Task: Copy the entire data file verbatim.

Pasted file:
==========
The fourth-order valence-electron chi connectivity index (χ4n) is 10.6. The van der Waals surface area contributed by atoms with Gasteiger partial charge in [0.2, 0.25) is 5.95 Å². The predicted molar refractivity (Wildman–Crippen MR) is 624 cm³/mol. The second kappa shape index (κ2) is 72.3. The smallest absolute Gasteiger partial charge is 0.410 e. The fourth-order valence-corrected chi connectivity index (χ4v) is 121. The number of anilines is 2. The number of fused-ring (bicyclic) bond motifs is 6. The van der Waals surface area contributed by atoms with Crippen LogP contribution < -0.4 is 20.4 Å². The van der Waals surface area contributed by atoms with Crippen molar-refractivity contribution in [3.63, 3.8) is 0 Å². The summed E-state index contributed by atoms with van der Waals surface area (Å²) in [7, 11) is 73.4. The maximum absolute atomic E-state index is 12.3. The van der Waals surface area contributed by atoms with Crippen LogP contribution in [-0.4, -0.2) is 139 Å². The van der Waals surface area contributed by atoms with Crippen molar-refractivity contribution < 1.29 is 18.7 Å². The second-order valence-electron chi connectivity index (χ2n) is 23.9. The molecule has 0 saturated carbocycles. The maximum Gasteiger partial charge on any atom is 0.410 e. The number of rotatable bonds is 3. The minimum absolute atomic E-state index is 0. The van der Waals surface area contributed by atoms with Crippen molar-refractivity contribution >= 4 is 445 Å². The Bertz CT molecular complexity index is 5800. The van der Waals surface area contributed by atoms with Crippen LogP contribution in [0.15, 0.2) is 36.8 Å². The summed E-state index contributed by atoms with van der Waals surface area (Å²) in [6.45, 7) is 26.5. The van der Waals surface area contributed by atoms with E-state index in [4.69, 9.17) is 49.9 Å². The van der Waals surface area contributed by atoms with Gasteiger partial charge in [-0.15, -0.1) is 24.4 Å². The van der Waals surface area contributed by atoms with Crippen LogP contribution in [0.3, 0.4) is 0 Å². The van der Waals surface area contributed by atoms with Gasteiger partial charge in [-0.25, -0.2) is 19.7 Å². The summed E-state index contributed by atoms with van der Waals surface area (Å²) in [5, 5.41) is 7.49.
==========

The fourth-order valence-electron chi connectivity index (χ4n) is 10.6. The van der Waals surface area contributed by atoms with Gasteiger partial charge in [0.2, 0.25) is 5.95 Å². The predicted molar refractivity (Wildman–Crippen MR) is 624 cm³/mol. The second kappa shape index (κ2) is 72.3. The smallest absolute Gasteiger partial charge is 0.410 e. The fourth-order valence-corrected chi connectivity index (χ4v) is 121. The number of anilines is 2. The number of fused-ring (bicyclic) bond motifs is 6. The van der Waals surface area contributed by atoms with Crippen LogP contribution < -0.4 is 20.4 Å². The van der Waals surface area contributed by atoms with Crippen molar-refractivity contribution in [3.63, 3.8) is 0 Å². The summed E-state index contributed by atoms with van der Waals surface area (Å²) in [7, 11) is 73.4. The maximum absolute atomic E-state index is 12.3. The van der Waals surface area contributed by atoms with Crippen LogP contribution in [-0.4, -0.2) is 139 Å². The van der Waals surface area contributed by atoms with Crippen molar-refractivity contribution < 1.29 is 18.7 Å². The second-order valence-electron chi connectivity index (χ2n) is 23.9. The molecule has 0 saturated carbocycles. The maximum Gasteiger partial charge on any atom is 0.410 e. The number of rotatable bonds is 3. The minimum absolute atomic E-state index is 0. The van der Waals surface area contributed by atoms with Crippen molar-refractivity contribution >= 4 is 445 Å². The Bertz CT molecular complexity index is 5800. The van der Waals surface area contributed by atoms with Crippen LogP contribution in [0.15, 0.2) is 36.8 Å². The summed E-state index contributed by atoms with van der Waals surface area (Å²) in [6.45, 7) is 26.5. The van der Waals surface area contributed by atoms with E-state index in [4.69, 9.17) is 49.9 Å². The van der Waals surface area contributed by atoms with Gasteiger partial charge in [-0.15, -0.1) is 24.4 Å². The van der Waals surface area contributed by atoms with Crippen LogP contribution in [0.3, 0.4) is 0 Å². The van der Waals surface area contributed by atoms with Gasteiger partial charge in [-0.25, -0.2) is 19.7 Å². The summed E-state index contributed by atoms with van der Waals surface area (Å²) in [5, 5.41) is 7.49.